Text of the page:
Iowa's Rick Heller
By Sean Ryan
Heller was in his 10th season leading Northern Iowa’s baseball
program when the school decided to drop the sport in 2009. That
jolt, he says, made him a better coach.
He landed softly when Indiana State named him
head coach after the 2009 season and guided the Sycamores to
four straight winning seasons, including their first outright
Missouri Valley Conference championship in school history in
2012. Indiana State went 41-19 that season, reaching the NCAA
tourney for the first time since 1995. Heller takes over at
Iowa, a program in search of its first NCAA appearance since
First Inning – What attracted you to Iowa, and
what made it a good fit for you at this point in your career?
Big Ten baseball has changed a lot in the last
five years. The RPI in the league is the highest it has been and
the league has received multiple bids to the NCAA tournament.
All of the programs in the league have made a commitment to win.
I believe this will continue.
With the addition of Rutgers and Maryland to an
already great league, the Big Ten will continue to get better
from top to bottom in baseball. The University of Iowa is the
only Division I program in our state. I feel we have an
opportunity to take the program to new heights. The
administration has made a commitment to improve our facilities
and give us the support we need to compete. I look at it as a
better chance to get to Omaha, and being a native Iowan and
coaching in the state for 24 years, it was a chance to go home.
Second Inning – How tough was it leaving Indiana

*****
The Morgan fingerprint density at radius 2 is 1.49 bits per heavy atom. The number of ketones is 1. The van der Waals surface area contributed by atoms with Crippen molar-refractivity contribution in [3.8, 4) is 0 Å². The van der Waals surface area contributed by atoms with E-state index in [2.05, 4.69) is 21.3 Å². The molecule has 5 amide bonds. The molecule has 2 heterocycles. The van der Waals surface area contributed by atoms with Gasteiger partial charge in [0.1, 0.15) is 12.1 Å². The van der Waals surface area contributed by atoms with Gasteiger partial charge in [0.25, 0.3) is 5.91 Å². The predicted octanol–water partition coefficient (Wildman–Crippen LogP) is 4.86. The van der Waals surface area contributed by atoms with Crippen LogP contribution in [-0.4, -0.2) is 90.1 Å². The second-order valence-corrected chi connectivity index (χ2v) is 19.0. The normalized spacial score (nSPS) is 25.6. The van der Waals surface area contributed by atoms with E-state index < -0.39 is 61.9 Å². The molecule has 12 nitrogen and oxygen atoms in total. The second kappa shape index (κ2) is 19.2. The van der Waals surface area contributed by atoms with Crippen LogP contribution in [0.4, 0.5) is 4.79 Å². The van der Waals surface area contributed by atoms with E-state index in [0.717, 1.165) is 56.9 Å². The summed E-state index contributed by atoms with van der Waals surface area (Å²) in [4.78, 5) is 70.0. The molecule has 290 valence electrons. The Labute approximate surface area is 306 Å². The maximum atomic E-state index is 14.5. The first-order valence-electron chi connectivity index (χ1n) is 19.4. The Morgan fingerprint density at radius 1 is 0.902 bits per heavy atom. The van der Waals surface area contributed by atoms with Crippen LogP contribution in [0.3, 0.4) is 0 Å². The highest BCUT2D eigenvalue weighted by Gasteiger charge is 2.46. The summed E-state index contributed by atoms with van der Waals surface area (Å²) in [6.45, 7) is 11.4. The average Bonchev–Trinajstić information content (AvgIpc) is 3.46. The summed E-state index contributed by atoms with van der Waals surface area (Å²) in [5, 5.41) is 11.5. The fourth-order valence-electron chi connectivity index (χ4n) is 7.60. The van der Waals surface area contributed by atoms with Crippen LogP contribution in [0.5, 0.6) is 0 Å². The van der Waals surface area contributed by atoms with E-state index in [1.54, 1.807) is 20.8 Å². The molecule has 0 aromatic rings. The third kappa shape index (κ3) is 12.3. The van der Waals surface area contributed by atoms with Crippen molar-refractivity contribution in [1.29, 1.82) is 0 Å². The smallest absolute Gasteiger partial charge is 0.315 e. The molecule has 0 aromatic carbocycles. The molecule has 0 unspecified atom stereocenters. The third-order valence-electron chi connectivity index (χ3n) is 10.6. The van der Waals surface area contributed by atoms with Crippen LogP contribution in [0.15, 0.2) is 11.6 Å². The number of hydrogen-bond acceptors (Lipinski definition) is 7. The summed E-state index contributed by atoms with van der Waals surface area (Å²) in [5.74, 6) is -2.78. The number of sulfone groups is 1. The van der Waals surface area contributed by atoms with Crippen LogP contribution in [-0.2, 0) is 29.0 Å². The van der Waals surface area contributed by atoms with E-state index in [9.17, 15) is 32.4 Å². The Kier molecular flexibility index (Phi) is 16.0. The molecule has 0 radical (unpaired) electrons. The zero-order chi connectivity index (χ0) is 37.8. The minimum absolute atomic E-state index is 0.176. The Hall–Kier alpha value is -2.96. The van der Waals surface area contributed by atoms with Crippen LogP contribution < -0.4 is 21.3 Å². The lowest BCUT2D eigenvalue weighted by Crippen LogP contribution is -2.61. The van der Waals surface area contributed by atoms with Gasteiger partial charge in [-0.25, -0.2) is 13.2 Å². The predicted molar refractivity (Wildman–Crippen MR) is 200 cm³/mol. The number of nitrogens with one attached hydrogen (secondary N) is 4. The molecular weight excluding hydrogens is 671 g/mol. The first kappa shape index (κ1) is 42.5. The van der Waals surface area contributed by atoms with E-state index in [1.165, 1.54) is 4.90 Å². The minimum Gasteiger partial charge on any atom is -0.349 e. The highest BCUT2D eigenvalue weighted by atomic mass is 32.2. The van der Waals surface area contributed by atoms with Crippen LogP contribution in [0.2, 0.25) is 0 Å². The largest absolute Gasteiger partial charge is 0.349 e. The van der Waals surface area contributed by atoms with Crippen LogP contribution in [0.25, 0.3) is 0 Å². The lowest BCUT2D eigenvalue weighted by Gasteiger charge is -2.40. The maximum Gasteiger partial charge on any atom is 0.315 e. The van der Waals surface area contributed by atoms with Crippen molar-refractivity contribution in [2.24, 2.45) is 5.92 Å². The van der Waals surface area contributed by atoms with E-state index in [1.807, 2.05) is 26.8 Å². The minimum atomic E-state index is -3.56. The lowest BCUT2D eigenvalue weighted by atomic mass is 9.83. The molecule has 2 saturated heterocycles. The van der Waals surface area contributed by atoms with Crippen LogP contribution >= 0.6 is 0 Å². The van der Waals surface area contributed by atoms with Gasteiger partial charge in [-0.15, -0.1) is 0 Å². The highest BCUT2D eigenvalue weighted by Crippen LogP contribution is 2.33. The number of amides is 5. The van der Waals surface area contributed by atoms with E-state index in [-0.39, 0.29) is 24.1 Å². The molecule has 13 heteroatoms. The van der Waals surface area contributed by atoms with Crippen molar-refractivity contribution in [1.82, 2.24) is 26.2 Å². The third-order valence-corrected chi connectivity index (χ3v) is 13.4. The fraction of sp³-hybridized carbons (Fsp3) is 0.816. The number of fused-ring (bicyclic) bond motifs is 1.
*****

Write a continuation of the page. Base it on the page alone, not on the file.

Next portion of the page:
State, a program you took to the Regionals in 2012?
It was tough. I loved our players, and the
administration at Indiana State was outstanding to work for. I
was the happiest I had been in my career. We had great
facilities, support and the winning culture we had developed was
fantastic. The people in Terre Haute treated my family great, so
leaving was very difficult.
Third Inning – You’ve spent a lot of time in the
Missouri Valley Conference. How do you think the Big 10 is
similar or different to the MVC?
The Missouri Valley is a good baseball league.
With the addition of Dallas Baptist, it will only get better.
The Valley has some top-level players, facilities and great
coaches. For years, it seemed to me that a lot of
administrations in the Big Ten held programs back. The
facilities were lacking and money wasn’t being thrown baseball’s
Having played many schools in the Big Ten the
last 14 years, I have witnessed a positive change in the last
three. Baseball is now being supported by most, if not all
schools in the league. That is all it ever needed to become a